Good to Great … the simple map that can take you from being a good company, to a great one … and the magic of flywheels

February 15, 2022

Jim Collins’ book “Good to Great” is regarded as one of the all time greats of business literature.

At the heart of his approach, built on years of research, is a map. He spent decades exploring what makes great companies perform better.  The map is the answer, and you can find a fabulous interactive version online.

Collins’ map is divided into inputs and outputs. The inputs includes all the practices that he believes that it takes to become a great company, and is divided into 4 different stages. The outputs refer to the results, or what is a great company. Here’s his map as it appears on his site:

Inputs: What does it take to build a great company?

There are four stages:

Stage 1. Disciplined People

  • Reach for Level 5 Leadership. Cultivate getting the type of leaders and becoming the type of leader who leads to serve a cause and does so with humility.
  • Practise First Who, Then What. Get the right people on the bus and on the right seats of the bus, and only then you figure out where to drive it.

Stage 2. Disciplined Thought

  • Embrace the Genius of the And. Look for how to have purpose and profit, long-term and short-term, execution and innovation, etc.
  • Confront the Brutal Facts in the context of Stockdale’s Paradox.Confront the brutal facts and retain faith that you can and will prevail in the end.
  • Clarify your Hedgehog. Make a series of decisions based on what you are passionate about, what you can be the best in the world at, and what drives your economic engine.

Stage 3. Disciplined Action

  • Turn the flywheel. Build momentum by making a series of good disciplined decisions and executing them well. Then you will get a click on the flywheel.
  • Hit Your 20-mile Marches. Relentlessly try to hit self-imposed performance markers, not just for years but for decades.
  • Fire Bullets, Then Cannonballs. First fire bullets to get empirical validation of new ideas that they will work. Then, convert them into large cannonballs to scale your ideas up.

Stage 4.  Building to last

  • Practise Productive Paranoia. Understand the five stages of decline, and practise constant productive paranoia.
  • Shift from being a Time-teller into being a Watch-maker. Build the right mechanisms so that the company can succeed far beyond the presence of any single leader or any single great idea.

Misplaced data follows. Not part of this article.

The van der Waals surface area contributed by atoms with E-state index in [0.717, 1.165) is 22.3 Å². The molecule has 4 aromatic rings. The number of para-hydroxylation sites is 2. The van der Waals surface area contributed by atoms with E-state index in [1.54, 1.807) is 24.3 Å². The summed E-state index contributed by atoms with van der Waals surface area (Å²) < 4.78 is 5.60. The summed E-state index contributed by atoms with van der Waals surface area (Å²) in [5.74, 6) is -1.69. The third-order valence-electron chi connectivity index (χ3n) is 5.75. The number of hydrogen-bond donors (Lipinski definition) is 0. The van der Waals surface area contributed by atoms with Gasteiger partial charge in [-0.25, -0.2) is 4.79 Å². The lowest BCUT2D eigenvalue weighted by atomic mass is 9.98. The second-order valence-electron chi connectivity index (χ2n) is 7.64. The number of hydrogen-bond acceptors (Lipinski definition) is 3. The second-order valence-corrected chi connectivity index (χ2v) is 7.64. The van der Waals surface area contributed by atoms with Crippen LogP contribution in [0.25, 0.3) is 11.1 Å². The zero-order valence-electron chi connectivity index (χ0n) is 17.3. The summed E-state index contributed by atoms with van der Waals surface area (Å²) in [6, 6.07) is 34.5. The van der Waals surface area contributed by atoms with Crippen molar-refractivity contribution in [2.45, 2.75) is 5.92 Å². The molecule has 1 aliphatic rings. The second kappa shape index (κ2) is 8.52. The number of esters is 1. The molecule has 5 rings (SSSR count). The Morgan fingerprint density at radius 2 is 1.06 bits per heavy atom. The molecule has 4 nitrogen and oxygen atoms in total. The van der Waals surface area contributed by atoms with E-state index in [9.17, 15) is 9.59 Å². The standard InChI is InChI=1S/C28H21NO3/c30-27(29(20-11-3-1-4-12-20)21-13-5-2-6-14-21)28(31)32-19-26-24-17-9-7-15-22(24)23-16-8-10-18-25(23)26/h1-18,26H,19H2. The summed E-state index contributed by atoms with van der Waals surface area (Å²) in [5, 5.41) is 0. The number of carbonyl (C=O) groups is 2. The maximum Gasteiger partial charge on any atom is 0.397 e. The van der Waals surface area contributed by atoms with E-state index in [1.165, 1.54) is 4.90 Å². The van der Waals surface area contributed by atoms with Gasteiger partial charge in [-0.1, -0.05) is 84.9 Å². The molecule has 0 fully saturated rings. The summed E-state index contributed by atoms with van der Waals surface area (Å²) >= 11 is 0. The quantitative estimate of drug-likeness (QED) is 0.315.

• Preserve the Core and Stimulate Progress. Hold true to your core values, and change your practices. Hold true to your purpose, and change your strategies.
  • Set Big Hairy Audacious Goals. Set BHAGs as there is a difference between merely having a goal and becoming committed to a huge, daunting challenge.

Collins also adds a 10 x multiplier: the return on luck – or what you eventually do with the luck you get whether it’s good or bad. This is the amplifier of everything else in the framework. “About 50% of great leadership is what you do with the unexpected.”

Outputs: What is a great company?

Collins is quick to remind us that “big doesn’t equal great, and great does not equal big.” He says a great company is one that achieves three specific outcomes:

  • Superior results. “You win at your game” … to be a great company, it’s not enough that you have a great purpose and that you treat your customers well. You need to deliver superior results.
  • Distinctive impact. “You make an indelible impact in the world that you touch” … your impact can be for example the distinctive thing that you do, or it can derive from the level of excellence you deliver.
  • Lasting endurance. “You are able to do this over a very long time” … a truly great company is not dependent on a single leader or specific circumstances. They last no matter what.

Of all of Jim Collins’ concepts, for me, the flywheel is most significant.

Amazon is a great example of a business thriving on a flywheel, a circular process that is not easy to start but then builds – and builds – momentum over time, with multiplying impact. In a digital world, flywheels can have magical impact – building insight through data, building audience through referral, building profitability through customised relationships.




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